How to stop ministry fatigue before it starts.
This post is an excerpt from Paul’s new book, The Serving Church.
Why do you serve or volunteer at your church? Some people serve because it’s the right thing to do. Others serve because there’s an opening. Someone needs to help out, right? I’ve known people who serve because someone asked and they couldn’t think of a good excuse why not to do it.
Churches have a problem, though: burnout. Whether it’s after a week or several years, a lot of volunteers and church staff experience it.
What if there was a way to help prevent this problem before it starts? I don’t know if it’s 100 percent, but in my years at my church, I have learned a lot of ways to stave off burnout.
1. Know the why. If you serve for approval, out of guilt, just to help out or because you couldn’t think of a good reason not to, you might be headed for trouble. Your relationship with Jesus is what should guide your serving, but you also need what I call a “big why”:
What motivates you to get up when you’d rather sleep in? Why do you stay a little longer when you’d rather go home? For me, it’s people. At my church, lives and eternities are saved every week, and I get to help.
2. View what you do as a privilege. A few years ago I noticed a change in how a lot of leaders referred to what they did. It’s a simple thing, but it’s profound. Change the word “have” to “get.” I get to arrive early on Sundays at my church’s satellite campus. It sounds odd, but it really helps me. When I see what I do as a gift, I find it easier to do difficult things.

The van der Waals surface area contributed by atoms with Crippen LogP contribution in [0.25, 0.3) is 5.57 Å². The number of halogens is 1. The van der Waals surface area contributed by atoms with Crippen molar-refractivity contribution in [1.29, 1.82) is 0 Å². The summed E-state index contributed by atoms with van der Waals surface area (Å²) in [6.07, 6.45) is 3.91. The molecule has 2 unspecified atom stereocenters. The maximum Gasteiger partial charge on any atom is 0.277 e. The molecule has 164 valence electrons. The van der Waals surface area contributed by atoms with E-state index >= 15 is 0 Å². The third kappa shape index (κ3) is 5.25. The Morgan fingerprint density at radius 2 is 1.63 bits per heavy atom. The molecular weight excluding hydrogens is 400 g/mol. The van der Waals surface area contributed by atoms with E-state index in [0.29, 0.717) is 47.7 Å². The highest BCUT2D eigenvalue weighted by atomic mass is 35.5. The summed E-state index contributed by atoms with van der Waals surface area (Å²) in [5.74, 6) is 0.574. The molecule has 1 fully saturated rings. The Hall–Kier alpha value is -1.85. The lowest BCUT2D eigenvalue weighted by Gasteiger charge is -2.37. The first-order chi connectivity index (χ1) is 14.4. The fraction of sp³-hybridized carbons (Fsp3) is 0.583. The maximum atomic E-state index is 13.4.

3. Learn to expect hard things. Sometimes it will be difficult. We live in a fallen, imperfect world. Jesus said, “In this world, you will have trouble …” (John 16:33 NIV), don’t act surprised when it happens. Is it relationship trouble, money trouble, equipment trouble? Whatever it is, decide in advance to make the right decision. Don’t leave it up to the heat of the moment.
4. Forgive early and often. Everyone you’re around will eventually disappoint you, make you mad, treat you poorly, etc. They’re human and imperfect just like you are. Give them the grace you’d hope others would give you. Forgive more, not less. See if you can be the most forgiving person. I’d rather err on the side of forgiving more, not less.
5. Trust your leaders. I’ll admit that this is hard. I spent years harboring resentments and thinking I knew better. When I finally gave that up and started trusting people, I was amazed at how light I felt. When everyone around you is always wrong, you head toward disaster.
The path to significance and meaning isn’t paved with dollars or fame. It’s paved with sacrifice and humility. While some people make a difference through their own selfishness, at the expense of others, most of us can put aside our plans and ambitions and really make a difference—a difference that outlasts our lives, a difference that changes lives and affects generations.